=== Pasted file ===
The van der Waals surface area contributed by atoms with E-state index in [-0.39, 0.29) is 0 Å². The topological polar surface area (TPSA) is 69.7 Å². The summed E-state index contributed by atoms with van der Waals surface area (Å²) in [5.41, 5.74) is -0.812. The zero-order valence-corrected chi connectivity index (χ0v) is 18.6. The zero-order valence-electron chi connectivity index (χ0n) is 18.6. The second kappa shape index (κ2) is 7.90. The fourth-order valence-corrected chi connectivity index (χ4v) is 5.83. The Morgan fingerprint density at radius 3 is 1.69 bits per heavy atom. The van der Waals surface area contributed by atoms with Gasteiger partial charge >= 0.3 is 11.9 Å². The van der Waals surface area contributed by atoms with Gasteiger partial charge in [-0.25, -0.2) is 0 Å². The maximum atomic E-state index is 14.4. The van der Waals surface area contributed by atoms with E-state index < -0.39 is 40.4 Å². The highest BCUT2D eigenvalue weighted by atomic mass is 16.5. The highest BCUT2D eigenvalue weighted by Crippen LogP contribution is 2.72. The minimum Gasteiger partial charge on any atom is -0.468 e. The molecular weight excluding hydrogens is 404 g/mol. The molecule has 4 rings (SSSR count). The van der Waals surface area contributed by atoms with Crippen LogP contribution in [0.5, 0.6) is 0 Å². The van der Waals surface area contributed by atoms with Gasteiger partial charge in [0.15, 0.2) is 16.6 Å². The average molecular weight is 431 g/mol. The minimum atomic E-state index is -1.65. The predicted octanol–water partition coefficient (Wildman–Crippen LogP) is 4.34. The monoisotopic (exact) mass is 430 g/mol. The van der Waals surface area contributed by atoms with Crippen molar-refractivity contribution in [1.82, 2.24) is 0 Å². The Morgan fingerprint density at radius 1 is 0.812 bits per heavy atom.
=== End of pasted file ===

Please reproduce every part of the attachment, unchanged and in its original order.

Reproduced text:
The van der Waals surface area contributed by atoms with E-state index in [-0.39, 0.29) is 0 Å². The topological polar surface area (TPSA) is 69.7 Å². The summed E-state index contributed by atoms with van der Waals surface area (Å²) in [5.41, 5.74) is -0.812. The zero-order valence-corrected chi connectivity index (χ0v) is 18.6. The zero-order valence-electron chi connectivity index (χ0n) is 18.6. The second kappa shape index (κ2) is 7.90. The fourth-order valence-corrected chi connectivity index (χ4v) is 5.83. The Morgan fingerprint density at radius 3 is 1.69 bits per heavy atom. The van der Waals surface area contributed by atoms with Gasteiger partial charge >= 0.3 is 11.9 Å². The van der Waals surface area contributed by atoms with Gasteiger partial charge in [-0.25, -0.2) is 0 Å². The maximum atomic E-state index is 14.4. The van der Waals surface area contributed by atoms with E-state index < -0.39 is 40.4 Å². The highest BCUT2D eigenvalue weighted by atomic mass is 16.5. The highest BCUT2D eigenvalue weighted by Crippen LogP contribution is 2.72. The minimum Gasteiger partial charge on any atom is -0.468 e. The molecular weight excluding hydrogens is 404 g/mol. The molecule has 4 rings (SSSR count). The van der Waals surface area contributed by atoms with Crippen LogP contribution in [0.5, 0.6) is 0 Å². The van der Waals surface area contributed by atoms with Gasteiger partial charge in [0.15, 0.2) is 16.6 Å². The average molecular weight is 431 g/mol. The minimum atomic E-state index is -1.65. The predicted octanol–water partition coefficient (Wildman–Crippen LogP) is 4.34. The monoisotopic (exact) mass is 430 g/mol. The van der Waals surface area contributed by atoms with Crippen molar-refractivity contribution in [1.82, 2.24) is 0 Å². The Morgan fingerprint density at radius 1 is 0.812 bits per heavy atom.